I’m not saying Sexton is a weak defender … [but] we’re going to be targeting players in the Ireland side. Why would we run at the strongest defender? We want to win and you win a game of rugby by attacking their weak points.

To say that’s unfair is just ridiculous. It’s been happening since Adam and Eve were around. You think they’re not going to send [Robbie] Henshaw at George Ford at the weekend? Give me a break.”

That idea of a player being targeted was out there in spades this year before England met Wales at Twickenham. This time it was used in relation to Rhys Patchell, the young Scarlets fly-half who was to play in his first England Wales game, after only 6 previous appearances.

“And for young guys like Rhys Patchell playing in front of that sort of crowd with guys like Simmonds, Robshaw and Farrell running at him, it’s going to be a hell of an experience for the kid. So I hope he has got the bottle to handle it.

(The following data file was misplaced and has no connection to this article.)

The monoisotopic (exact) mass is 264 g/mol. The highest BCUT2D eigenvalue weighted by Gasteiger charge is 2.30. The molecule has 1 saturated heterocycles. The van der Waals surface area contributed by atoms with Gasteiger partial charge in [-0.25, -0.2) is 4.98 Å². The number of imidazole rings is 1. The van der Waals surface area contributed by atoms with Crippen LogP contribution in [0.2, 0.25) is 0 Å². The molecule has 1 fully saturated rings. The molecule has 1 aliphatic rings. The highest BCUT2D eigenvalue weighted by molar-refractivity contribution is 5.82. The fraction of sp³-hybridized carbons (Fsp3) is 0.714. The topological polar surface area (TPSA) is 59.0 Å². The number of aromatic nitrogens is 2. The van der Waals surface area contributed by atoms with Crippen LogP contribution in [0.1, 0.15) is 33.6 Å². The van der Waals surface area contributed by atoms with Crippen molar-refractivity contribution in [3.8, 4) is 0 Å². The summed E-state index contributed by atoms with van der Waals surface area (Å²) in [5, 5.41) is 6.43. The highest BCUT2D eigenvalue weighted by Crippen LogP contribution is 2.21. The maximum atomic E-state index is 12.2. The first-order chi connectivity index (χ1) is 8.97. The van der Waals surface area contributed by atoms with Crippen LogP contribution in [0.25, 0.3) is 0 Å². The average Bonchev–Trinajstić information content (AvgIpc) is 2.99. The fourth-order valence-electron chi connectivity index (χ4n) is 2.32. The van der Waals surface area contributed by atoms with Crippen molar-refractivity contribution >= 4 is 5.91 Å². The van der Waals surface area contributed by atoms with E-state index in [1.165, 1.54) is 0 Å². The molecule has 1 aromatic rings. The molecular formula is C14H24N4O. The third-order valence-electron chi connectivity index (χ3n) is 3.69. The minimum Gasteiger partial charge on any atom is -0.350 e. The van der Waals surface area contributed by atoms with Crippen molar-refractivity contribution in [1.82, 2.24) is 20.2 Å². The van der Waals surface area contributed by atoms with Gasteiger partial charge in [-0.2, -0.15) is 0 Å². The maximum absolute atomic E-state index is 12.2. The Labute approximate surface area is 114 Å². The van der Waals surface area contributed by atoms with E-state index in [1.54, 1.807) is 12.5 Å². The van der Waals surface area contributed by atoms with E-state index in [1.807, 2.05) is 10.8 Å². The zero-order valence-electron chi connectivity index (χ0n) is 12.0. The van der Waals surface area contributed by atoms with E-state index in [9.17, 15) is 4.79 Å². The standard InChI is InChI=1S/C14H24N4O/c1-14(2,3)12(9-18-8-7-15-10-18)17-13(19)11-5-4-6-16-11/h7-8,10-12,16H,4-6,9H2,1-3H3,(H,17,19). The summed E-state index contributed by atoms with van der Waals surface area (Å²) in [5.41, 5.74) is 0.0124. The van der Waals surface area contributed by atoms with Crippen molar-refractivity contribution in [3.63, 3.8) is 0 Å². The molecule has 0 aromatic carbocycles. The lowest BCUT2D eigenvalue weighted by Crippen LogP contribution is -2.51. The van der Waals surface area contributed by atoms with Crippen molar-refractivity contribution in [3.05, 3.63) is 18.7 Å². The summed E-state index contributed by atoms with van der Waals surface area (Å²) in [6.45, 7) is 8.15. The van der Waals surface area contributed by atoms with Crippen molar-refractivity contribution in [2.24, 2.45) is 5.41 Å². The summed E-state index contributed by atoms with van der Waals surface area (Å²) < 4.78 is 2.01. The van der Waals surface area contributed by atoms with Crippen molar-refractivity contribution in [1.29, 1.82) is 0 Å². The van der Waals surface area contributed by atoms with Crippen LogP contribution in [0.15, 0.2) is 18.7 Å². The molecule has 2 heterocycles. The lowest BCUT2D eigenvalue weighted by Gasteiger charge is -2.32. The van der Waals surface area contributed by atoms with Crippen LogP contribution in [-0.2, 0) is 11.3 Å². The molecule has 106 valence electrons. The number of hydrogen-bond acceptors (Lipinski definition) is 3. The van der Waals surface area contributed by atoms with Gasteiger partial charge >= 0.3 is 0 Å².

He hasn’t played much Test Rugby. He is a young guy, he’s inexperienced, he is their third choice 10. He has got to get the ball wide for them and that’s going to be a big job for him. He has got to find guys willing to help him, because he is going to be under some heat.”

There are two ways of looking at these types of soundbites. The common response is to say there is no place for them in the game. We don’t need to listen to things such as this, or Jones’ suggestion that the Senior Players would come down to breakfast wondering whether a young player was capable of dealing with the pressure, as Jones later suggested. Or other instances of “poor form” from him.

Or we take them as they are meant. Throughout rugby circles across the World this is the sort of thing that is thought and said in the lead up to a big game.

Instead of regarding them as an “attack” on a player, as some do, they should be seen as an insight. A view into the minds of those involved.

Jones was perfectly right in his assertion that Patchell would be a target – that wasn’t an insult. Jonny Sexton was in the same boat. What is often forgotten is that this isn’t a friendly knock about on a local Rec. This is International Sport. Teams want to win. They will be ruthless. They will look to exploit weakness. And it’s not a crime to hear them express the nitty gritty of their sport either.